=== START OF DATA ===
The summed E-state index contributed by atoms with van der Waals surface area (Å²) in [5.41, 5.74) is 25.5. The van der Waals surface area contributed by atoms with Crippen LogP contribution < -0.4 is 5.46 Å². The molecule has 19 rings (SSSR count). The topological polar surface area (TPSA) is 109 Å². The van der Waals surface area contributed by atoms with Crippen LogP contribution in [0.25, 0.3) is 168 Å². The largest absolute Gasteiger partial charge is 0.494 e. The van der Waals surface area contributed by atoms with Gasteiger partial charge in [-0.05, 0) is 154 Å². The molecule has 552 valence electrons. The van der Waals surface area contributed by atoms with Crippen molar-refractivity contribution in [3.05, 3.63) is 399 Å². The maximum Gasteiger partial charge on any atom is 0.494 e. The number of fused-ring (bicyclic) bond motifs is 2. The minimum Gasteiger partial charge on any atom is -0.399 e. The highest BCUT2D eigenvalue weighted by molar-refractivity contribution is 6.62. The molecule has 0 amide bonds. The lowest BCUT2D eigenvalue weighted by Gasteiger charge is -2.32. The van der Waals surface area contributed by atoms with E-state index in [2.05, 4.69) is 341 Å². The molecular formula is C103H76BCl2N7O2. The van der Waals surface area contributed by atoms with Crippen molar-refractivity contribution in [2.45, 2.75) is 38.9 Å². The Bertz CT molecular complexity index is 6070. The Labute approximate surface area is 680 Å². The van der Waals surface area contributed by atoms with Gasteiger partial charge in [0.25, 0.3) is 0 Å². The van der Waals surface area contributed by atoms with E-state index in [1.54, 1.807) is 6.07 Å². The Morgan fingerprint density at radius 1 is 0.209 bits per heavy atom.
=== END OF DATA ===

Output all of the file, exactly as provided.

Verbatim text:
The summed E-state index contributed by atoms with van der Waals surface area (Å²) in [5.41, 5.74) is 25.5. The van der Waals surface area contributed by atoms with Crippen LogP contribution < -0.4 is 5.46 Å². The molecule has 19 rings (SSSR count). The topological polar surface area (TPSA) is 109 Å². The van der Waals surface area contributed by atoms with Crippen LogP contribution in [0.25, 0.3) is 168 Å². The largest absolute Gasteiger partial charge is 0.494 e. The van der Waals surface area contributed by atoms with Gasteiger partial charge in [-0.05, 0) is 154 Å². The molecule has 552 valence electrons. The van der Waals surface area contributed by atoms with Crippen molar-refractivity contribution in [3.05, 3.63) is 399 Å². The maximum Gasteiger partial charge on any atom is 0.494 e. The number of fused-ring (bicyclic) bond motifs is 2. The minimum Gasteiger partial charge on any atom is -0.399 e. The highest BCUT2D eigenvalue weighted by molar-refractivity contribution is 6.62. The molecule has 0 amide bonds. The lowest BCUT2D eigenvalue weighted by Gasteiger charge is -2.32. The van der Waals surface area contributed by atoms with E-state index in [2.05, 4.69) is 341 Å². The molecular formula is C103H76BCl2N7O2. The van der Waals surface area contributed by atoms with Crippen molar-refractivity contribution in [2.45, 2.75) is 38.9 Å². The Bertz CT molecular complexity index is 6070. The Labute approximate surface area is 680 Å². The van der Waals surface area contributed by atoms with Gasteiger partial charge in [0.25, 0.3) is 0 Å². The van der Waals surface area contributed by atoms with E-state index in [1.54, 1.807) is 6.07 Å². The Morgan fingerprint density at radius 1 is 0.209 bits per heavy atom.